By Dr. Becker
I've written a number of posts here at Mercola Healthy Pets about the cruel practice of breeding dogs for appearance rather than health. In my work as a veterinarian, I see the heartbreaking outcome of poor breeding in dogs that can't breathe, can't eat normally, can't run and in some cases, can't even walk.
Many of these animals are in constant pain. They suffer chronic physiological stress as a result of significant physical limitations that have been deliberately imposed on them by misguided and unscrupulous breeders, breed clubs and kennel clubs.
Poster Dog for Bad Breeding: The English Bulldog
There are several dog breeds that have suffered at the hands of humans determined to exaggerate certain physical features to the detriment of the dogs' health. One of the most damaged is the English Bulldog. The English Bulldog in 1915 and the 2015 version:
By: Science and Dogs
According to veterinary journal dvm360:
"They can't fit through their mothers' birth canals. They're plagued by serious respiratory problems because they are brachycephalic. They die at a median age of a little over 8 years of age."1
Not only do English Bulldogs have brachycephalic syndrome due to their pushed in faces, they're also prone to a long list of other health problems, including:2
- Flat chest, a chest bone deformity in which the middle of the chest appears to be flat or concave, rather than slightly rounded
- Splayed legs, a condition in which the muscles that pull the legs together are weak, causing the dog to lie flat on the floor and paddle around like a turtle
- Cleft palate, in which the roof of the mouth and/or lip fail to close during gestation
- Chondrodysplasia, a skeletal disorder that can cause hip and elbow dysplasia as well as other joint and spinal problems
- Dental, eye, skin, heart and immune system problems
English Bulldogs rank second of all breeds in congenital diseases and related deaths among puppies. The health problems of these poor dogs are well-documented, and are present from conception through adulthood.
Is the Damage Irreversible?
Recently researchers at the University of California (UC), Davis analyzed the DNA of 102 English Bulldogs, including 87 dogs from the U.S. and 15 from other countries.3 They did a genetic comparison of those dogs with another 37 English Bulldogs brought to UC-Davis for various health problems.
The study is the first large-scale assessment of the genetic diversity of English Bulldogs that used DNA rather than pedigrees. Study results confirmed a number of large regions of the genome have been altered as a result of centuries of breeding designed to manipulate and exaggerate the breed's appearance.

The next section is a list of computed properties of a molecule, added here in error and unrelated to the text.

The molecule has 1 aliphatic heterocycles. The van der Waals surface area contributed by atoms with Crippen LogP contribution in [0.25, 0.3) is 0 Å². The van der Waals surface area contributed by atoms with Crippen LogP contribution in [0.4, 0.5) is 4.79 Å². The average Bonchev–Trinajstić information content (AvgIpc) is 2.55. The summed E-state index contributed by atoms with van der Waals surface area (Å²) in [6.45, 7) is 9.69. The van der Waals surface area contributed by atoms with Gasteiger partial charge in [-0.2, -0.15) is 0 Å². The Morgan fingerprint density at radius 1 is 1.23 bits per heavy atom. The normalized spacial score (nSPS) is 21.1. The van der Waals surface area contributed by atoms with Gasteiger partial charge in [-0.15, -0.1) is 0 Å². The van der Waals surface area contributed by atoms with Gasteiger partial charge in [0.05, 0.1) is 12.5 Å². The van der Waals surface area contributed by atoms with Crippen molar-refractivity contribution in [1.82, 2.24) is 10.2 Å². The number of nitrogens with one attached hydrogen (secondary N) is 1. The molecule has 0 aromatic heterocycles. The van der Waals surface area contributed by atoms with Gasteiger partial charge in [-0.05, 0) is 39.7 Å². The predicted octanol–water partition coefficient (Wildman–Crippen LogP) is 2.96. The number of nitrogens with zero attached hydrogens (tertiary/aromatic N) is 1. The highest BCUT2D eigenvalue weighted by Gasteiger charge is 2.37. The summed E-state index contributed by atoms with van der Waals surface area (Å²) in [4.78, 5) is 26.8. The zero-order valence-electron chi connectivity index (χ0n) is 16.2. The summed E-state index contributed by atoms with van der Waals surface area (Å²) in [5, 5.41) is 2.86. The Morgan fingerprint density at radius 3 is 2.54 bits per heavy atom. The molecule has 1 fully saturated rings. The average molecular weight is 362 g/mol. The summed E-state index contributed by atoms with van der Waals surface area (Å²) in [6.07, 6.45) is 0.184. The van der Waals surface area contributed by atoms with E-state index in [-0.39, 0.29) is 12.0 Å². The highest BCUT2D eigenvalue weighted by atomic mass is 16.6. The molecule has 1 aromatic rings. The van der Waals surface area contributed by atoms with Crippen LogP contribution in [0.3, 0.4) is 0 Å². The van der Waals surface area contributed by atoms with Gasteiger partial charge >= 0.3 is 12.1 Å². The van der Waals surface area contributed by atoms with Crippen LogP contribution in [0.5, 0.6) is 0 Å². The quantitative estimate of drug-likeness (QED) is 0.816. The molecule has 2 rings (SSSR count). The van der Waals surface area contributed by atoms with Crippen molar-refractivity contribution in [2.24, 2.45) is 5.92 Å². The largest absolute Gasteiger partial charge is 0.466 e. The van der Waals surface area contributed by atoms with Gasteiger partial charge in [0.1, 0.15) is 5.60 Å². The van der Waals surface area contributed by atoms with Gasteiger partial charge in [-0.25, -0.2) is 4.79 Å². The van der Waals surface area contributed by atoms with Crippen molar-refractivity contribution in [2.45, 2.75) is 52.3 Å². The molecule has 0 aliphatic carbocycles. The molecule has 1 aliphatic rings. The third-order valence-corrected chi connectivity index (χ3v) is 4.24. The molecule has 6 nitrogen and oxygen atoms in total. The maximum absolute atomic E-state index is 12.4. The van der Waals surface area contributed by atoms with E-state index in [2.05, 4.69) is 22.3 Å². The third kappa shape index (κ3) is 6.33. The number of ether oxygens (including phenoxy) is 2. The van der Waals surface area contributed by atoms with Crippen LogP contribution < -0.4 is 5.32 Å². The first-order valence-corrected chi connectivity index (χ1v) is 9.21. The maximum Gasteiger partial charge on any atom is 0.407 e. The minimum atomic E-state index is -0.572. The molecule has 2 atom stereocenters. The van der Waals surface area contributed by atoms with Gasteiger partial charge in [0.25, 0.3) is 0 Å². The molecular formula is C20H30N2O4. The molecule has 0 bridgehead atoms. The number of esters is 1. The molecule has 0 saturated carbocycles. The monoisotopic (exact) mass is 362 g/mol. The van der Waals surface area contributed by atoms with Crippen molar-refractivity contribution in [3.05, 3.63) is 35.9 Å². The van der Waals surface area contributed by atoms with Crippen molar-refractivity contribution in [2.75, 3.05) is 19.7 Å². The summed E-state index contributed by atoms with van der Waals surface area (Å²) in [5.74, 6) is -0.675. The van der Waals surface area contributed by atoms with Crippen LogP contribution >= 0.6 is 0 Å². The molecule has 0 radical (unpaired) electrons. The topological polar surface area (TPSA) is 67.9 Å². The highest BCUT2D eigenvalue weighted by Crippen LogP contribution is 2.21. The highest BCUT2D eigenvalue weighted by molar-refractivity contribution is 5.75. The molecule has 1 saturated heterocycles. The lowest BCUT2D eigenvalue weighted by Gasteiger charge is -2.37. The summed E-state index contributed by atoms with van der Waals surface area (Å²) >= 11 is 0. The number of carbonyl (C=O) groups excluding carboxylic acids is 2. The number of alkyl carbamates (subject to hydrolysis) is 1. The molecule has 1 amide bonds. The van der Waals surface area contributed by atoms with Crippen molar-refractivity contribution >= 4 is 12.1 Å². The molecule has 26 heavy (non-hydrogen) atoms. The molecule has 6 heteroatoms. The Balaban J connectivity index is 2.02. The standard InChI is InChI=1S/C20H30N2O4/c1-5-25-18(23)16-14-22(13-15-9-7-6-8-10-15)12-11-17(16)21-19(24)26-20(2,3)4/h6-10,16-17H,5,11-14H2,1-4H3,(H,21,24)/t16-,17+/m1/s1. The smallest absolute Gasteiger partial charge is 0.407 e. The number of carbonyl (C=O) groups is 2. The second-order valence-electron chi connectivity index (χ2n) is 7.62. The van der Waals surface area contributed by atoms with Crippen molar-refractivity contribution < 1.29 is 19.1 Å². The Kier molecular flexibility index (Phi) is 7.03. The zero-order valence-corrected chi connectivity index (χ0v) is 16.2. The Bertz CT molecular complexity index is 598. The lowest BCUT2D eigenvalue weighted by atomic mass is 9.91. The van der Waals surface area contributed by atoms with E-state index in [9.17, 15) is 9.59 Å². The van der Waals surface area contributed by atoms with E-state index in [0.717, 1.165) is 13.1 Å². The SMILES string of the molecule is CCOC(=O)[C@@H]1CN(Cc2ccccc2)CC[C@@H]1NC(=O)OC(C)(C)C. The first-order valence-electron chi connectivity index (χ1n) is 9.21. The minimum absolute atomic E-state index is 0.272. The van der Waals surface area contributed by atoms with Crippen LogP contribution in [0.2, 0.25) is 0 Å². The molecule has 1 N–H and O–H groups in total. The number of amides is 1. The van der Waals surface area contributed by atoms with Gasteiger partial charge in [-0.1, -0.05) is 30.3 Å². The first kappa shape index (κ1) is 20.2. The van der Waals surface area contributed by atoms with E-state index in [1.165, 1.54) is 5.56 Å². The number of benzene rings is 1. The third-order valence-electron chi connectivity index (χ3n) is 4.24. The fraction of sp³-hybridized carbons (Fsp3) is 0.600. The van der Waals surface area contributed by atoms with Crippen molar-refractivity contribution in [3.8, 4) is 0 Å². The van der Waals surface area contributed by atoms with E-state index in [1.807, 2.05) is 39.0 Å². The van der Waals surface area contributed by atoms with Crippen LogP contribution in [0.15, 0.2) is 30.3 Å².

Sadly, the researchers concluded it would be extremely difficult, if not impossible to return the breed to good health.
"We were taken back by how little 'wiggle room' still exists in the breed for making additional genetic changes," said lead researcher Dr. Niels Pedersen, of the UC Davis Center for Companion Animal Health.4
'May Have Been Bred Into a Corner'
Excerpted from the UC Davis Study's "Plain English Summary:"
"The English bulldog is one of the most popular breeds in the world because of its child-like appearance and demeanor. The alterations in body type and behavior needed to create the breed have required physical changes well beyond its village dog ancestors.
These changes have occurred over hundreds of years but have become particularly rapid over the last decades.
Unfortunately, popularity does not equate to health and there have been increasing pressures on breeders to moderate the extreme physical changes that now affect the breed and its health.
Improving health through genetic manipulations presumes that enough diversity still exists to improve the breed from within, and if not, to add diversity by outcrossing to other breeds.
The loss of genetic diversity and extreme changes in various regions of the genome will make it very difficult to improve breed health from within the existing gene pool.
Loss of present genetic diversity is further threatened by rapid integration of new coat color mutations, increased wrinkling of the coat and attempts to create a more compact body type.
Contrary to current beliefs, brachycephaly and the resulting breathing problems in the breed are the result of complex changes in head structure, and cannot be corrected by merely lengthening the face.
Furthermore, other issues in English bulldogs need to be addressed, including many serious health problems that are not associated with brachycephaly, but are intrinsic to inbreeding."5
According to Pederson, "… although English Bulldog breeders are managing the breed's limited genetic diversity in the best possible manner, many individual dogs today are the products of extreme inbreeding."
"We definitely would question whether further attempts to physically diversify the English bulldog, for example, by rapidly introducing new, rare coat colors; making the body smaller and more compact or adding further wrinkles in the coat are going to improve the already tenuous genetic diversity of the breed," Pedersen said.6
Tragically, the English Bulldog, according to the UC Davis researchers, now lacks the diversity in its gene pool to make desperately needed health improvements.